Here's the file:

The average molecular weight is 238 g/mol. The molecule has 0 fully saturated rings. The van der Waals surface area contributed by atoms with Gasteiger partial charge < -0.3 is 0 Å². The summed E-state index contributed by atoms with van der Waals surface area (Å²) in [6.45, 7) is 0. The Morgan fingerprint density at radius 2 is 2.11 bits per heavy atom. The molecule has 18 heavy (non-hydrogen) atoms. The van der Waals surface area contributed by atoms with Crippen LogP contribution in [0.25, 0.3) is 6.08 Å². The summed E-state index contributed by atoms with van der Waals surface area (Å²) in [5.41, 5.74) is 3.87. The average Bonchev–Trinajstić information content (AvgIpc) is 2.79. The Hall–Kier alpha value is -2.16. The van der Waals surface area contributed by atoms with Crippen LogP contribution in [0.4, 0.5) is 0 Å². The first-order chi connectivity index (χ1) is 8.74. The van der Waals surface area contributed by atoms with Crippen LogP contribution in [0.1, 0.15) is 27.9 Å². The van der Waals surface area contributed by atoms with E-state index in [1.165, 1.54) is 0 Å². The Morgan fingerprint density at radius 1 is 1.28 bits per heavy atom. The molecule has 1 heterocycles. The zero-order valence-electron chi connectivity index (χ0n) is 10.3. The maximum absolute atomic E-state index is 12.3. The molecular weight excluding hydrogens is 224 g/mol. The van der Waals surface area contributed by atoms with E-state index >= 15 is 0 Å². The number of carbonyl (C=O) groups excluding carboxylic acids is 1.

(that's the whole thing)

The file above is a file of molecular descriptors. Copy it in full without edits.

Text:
The average molecular weight is 238 g/mol. The molecule has 0 fully saturated rings. The van der Waals surface area contributed by atoms with Gasteiger partial charge < -0.3 is 0 Å². The summed E-state index contributed by atoms with van der Waals surface area (Å²) in [6.45, 7) is 0. The Morgan fingerprint density at radius 2 is 2.11 bits per heavy atom. The molecule has 18 heavy (non-hydrogen) atoms. The van der Waals surface area contributed by atoms with Crippen LogP contribution in [0.25, 0.3) is 6.08 Å². The summed E-state index contributed by atoms with van der Waals surface area (Å²) in [5.41, 5.74) is 3.87. The average Bonchev–Trinajstić information content (AvgIpc) is 2.79. The Hall–Kier alpha value is -2.16. The van der Waals surface area contributed by atoms with Crippen LogP contribution in [0.4, 0.5) is 0 Å². The first-order chi connectivity index (χ1) is 8.74. The van der Waals surface area contributed by atoms with Crippen LogP contribution in [0.1, 0.15) is 27.9 Å². The van der Waals surface area contributed by atoms with E-state index in [1.165, 1.54) is 0 Å². The Morgan fingerprint density at radius 1 is 1.28 bits per heavy atom. The molecule has 1 heterocycles. The zero-order valence-electron chi connectivity index (χ0n) is 10.3. The maximum absolute atomic E-state index is 12.3. The molecular weight excluding hydrogens is 224 g/mol. The van der Waals surface area contributed by atoms with E-state index >= 15 is 0 Å². The number of carbonyl (C=O) groups excluding carboxylic acids is 1.